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Christopher loreto January 18, 2019 at 7:08 pm

What if you become a believer at the time that you have been dating a person for a few years but are not married? Do you still leave them?

Jack Wellman January 19, 2019 at 10:11 am

If you don’t want a divided marriage, you should not marry an unbeliever and besides, and we’re commanded to not married those who are not believers. Will your children be atheists or forced not to go to church or your husband mate will watch R-rated movies that you detest. Do you still leave them? DOn’t ask me. Obey the word of God. The timing doesn’t matter. EIther Jesus is most precious to you or this other person is.

F4 September 6, 2019 at 12:03 pm

Where does the definition of “Belial” as “someone who is self-sufficient, truly independent, and has no master” come from? Any specific source? I’ve only found that it means “worthless,” and that it seems to have become the word used for the Devil.

Jack Wellman September 6, 2019 at 12:08 pm

Hello F4. I could find no reference about Belial as having no master or who is self-sufficient. Even Satan needed God to create him and is not independent but God uses his evil for good. Belial does not mean worthless but close to it; more like a worthless, evil or lawless person (which is worthless in this world!). In the New Testament it is found only in 2 Corinthians 6:15 , where it is used as a name of Satan, the personification of all that is evil. It is translated “wicked” in Deuteronomy 15:9 ; Psalms 41:8 (RSV marg.); 101:3 ; Proverbs 6:12 , etc. The expression “son” or “man of Belial” means simply a worthless, lawless person ( Judges 19:22 ; 20:13 ; 1 Samuel 1:16 ; 2:12 ).

F4 October 4, 2019 at 3:10 pm

I’m a bit confused: Why is that phrase in the article above?

“someone who is self-sufficient, truly independent, and has no master”

Read more: https://www.whatchristianswanttoknow.com/unequally-yoked-meaning-scriptures-and-lesson/#ixzz61Pyi5dlo

Jack Wellman October 4, 2019 at 3:57 pm

That’s another meaning of the word Belial…someone who is completely independent from God.

F4 October 8, 2019 at 10:47 am

According to…Popular culture somewhere in the US? I never heard it used that way anywhere I’ve been. Or…according to what source?

Disby October 2, 2019 at 4:44 am

Help me make a convincing argument when someone points me to 1 Corinthians 7:12-14 as justification for unequally yoked relationship. Recently I was criticised for trying to be ‘too holy’ and not forgiving and accepting my fellow Christian who stumbled, because I did not attend the ‘christening’ ceremony of my cousin’s daughter who had eloped to marry an unbeliever. Now I know that I did not attend that ceremony because I felt that the entire ceremony was more about gaining acceptance from society rather than God, but now I’m second guessing myself if I’m being too harsh and unforgiving. How do I get out of this dilemma? I understand that nobody is perfect and it is impossible to expect someone to follow all the commandments in the Bible, but how do I proceed in this situation..? Please help.

Jack Wellman October 2, 2019 at 11:45 am

Hello Disby. These verses are talking about someone who is already married and not about someone getting married. That is a difference of day and night. How they can justify their actions after knowing we are commanded to not be unequally yoked is beyond me. We are commanded to not divorce an unbelieving spouse, but also not to marry an unbeliever. They have sinned and are asking for a terrible family relationship and confused children (do they go to church or not?), but what is done is done. You cannot unscramble an egg. You were actually in the right. Many who say they are Christians and yet disobeyed clear commands like not marrying an unbeiever or divorcing an unbelieving spouse will believe they are going to haaven but these same “many” will be turned away at Christ’s appearance (Matt 7:21-23).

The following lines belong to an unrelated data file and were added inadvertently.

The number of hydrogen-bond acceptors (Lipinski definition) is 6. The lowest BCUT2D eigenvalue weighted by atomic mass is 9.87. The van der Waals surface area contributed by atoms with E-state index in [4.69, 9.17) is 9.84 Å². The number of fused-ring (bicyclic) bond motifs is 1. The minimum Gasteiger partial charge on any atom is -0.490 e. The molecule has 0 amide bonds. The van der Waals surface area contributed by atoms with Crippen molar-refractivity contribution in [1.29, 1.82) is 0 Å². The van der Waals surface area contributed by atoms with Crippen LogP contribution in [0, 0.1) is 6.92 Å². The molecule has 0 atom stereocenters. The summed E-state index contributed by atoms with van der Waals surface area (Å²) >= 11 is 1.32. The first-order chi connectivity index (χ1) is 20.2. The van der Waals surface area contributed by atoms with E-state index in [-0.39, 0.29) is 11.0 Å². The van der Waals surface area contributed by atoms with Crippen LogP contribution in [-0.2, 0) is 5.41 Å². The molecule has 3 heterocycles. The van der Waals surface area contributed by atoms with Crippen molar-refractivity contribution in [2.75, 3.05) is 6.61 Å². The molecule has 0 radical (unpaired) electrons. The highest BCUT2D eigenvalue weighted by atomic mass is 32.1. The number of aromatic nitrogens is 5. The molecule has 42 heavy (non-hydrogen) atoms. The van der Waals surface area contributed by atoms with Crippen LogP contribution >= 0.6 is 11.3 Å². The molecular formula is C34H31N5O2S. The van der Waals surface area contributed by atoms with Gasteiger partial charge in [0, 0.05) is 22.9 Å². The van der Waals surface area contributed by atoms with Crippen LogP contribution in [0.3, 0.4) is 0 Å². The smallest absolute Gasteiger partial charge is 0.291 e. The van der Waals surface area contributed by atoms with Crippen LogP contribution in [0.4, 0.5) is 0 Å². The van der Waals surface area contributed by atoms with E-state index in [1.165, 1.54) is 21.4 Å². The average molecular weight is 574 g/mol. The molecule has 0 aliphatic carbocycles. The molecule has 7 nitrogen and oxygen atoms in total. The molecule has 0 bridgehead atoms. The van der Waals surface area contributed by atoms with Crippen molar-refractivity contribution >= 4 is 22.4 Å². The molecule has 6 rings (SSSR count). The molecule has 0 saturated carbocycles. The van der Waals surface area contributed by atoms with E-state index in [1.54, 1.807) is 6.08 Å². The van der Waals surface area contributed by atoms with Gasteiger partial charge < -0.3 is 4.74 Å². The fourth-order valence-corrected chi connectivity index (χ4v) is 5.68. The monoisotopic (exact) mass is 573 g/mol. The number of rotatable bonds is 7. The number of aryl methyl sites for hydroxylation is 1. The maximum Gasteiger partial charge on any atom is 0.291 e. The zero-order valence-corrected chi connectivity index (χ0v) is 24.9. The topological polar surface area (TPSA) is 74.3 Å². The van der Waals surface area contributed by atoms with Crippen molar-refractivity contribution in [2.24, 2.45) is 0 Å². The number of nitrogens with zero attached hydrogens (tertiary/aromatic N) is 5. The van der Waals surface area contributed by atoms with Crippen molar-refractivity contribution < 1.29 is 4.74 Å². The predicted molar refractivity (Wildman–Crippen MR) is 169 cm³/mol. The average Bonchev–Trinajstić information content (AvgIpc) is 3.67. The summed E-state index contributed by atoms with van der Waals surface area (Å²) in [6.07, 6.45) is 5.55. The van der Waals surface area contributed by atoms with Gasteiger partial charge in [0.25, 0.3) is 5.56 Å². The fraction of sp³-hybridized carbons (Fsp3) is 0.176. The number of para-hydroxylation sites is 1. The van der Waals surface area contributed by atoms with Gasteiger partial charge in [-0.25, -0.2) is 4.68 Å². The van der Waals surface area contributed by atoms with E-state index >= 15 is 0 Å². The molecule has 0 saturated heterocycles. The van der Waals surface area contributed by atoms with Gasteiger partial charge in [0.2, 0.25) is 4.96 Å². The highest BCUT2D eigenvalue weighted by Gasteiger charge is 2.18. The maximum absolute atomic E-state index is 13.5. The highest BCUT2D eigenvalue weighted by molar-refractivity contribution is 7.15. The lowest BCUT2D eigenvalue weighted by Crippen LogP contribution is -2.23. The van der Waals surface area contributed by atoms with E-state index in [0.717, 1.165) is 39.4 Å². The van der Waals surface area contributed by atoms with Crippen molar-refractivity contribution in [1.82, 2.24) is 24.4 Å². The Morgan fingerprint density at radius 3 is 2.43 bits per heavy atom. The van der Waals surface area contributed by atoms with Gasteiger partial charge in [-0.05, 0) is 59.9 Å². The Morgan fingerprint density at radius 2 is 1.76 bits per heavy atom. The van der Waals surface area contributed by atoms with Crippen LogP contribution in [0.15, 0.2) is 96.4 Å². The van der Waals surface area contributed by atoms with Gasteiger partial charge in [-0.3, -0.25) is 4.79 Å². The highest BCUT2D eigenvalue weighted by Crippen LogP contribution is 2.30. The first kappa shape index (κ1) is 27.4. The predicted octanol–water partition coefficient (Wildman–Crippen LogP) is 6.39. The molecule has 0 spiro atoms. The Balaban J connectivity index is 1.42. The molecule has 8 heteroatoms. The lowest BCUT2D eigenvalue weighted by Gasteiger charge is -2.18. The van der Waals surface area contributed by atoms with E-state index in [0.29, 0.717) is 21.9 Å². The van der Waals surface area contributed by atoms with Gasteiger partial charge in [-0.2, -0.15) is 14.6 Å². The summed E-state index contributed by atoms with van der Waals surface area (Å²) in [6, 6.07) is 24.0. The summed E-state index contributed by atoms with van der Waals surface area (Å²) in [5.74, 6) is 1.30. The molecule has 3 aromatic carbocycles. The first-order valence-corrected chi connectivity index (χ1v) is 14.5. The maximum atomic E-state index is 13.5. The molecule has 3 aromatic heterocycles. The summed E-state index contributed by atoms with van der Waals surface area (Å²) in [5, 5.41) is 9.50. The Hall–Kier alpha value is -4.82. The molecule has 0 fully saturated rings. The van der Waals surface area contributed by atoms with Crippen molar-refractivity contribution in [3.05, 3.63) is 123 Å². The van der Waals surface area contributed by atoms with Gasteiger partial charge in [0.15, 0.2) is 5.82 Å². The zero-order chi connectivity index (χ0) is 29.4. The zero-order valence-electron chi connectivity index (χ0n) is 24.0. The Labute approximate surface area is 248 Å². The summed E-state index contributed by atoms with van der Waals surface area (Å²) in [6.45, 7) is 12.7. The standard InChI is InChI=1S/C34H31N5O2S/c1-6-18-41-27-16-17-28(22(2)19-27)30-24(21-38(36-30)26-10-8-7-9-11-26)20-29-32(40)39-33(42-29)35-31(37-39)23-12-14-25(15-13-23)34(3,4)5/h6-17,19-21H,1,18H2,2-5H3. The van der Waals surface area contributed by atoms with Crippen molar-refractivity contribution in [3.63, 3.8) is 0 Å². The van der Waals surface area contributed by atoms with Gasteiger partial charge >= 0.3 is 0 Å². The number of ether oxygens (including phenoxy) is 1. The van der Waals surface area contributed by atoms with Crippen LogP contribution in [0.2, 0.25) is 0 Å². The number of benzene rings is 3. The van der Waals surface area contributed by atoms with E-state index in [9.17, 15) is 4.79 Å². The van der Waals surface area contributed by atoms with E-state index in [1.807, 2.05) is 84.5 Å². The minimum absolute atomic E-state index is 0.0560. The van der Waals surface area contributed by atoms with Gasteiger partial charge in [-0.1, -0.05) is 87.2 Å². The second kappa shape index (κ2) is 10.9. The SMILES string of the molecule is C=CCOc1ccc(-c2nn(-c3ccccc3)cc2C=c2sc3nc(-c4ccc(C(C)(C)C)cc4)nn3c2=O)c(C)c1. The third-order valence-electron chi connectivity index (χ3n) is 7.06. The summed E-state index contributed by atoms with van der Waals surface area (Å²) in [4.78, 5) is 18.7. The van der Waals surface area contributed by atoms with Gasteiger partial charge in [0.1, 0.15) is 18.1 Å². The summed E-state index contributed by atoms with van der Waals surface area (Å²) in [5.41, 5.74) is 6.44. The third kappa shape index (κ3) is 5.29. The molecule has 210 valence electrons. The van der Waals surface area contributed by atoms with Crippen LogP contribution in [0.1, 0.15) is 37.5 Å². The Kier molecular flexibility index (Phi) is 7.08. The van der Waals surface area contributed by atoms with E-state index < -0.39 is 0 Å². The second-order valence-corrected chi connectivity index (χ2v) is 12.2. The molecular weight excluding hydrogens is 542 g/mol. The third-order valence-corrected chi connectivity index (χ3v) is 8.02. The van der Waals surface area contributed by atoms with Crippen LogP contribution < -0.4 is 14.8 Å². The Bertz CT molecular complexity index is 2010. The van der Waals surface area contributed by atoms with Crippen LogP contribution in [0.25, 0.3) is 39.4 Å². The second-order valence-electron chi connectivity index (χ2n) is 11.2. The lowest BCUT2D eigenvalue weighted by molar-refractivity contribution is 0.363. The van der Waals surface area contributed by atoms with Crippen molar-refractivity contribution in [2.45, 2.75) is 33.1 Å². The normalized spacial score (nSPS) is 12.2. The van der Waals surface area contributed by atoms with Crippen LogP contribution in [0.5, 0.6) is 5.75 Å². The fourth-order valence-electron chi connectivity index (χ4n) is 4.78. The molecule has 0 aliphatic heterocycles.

F4 October 4, 2019 at 3:05 pm

I might have some experience that could (hopefully) be helpful to “Disby:” When some people expect us to accept certain things, we should remind them, first of all, that we have a right to decide for ourselves, and that such an action shouldn’t mean such a GREAT thing as they seem to take it.

In your case, and if you see it fit, I would remind them of Paul’s advice that “if an unbeliever invites you, AND YOU WANT TO GO, go.” So, it is implicit that if you didn’t want to go there, you were in your complete right to refuse to go.

As far as the person marrying an unbeliever, if the environment is hostile enough against your ideas, you could as well just say you prefer not to go. People should not force others to much of anything, expecially as regards going places.

Alessandra Gray April 29, 2020 at 3:37 am

Thank you. I think it’s also important to note that being a believer is just the first part of making a dating or marriage decision. There are plenty of believers who do not live lives daily submitted to Christ and the guidance of the spirit (out of step as you mentioned, not quite submitted to being yoked single, but nonetheless saved and believing). I would caution believers to discern the maturity of other believers as they explore dating and marriage as well. Your potential life long mate should show they already have a life submitted to Christ. Thanks again.





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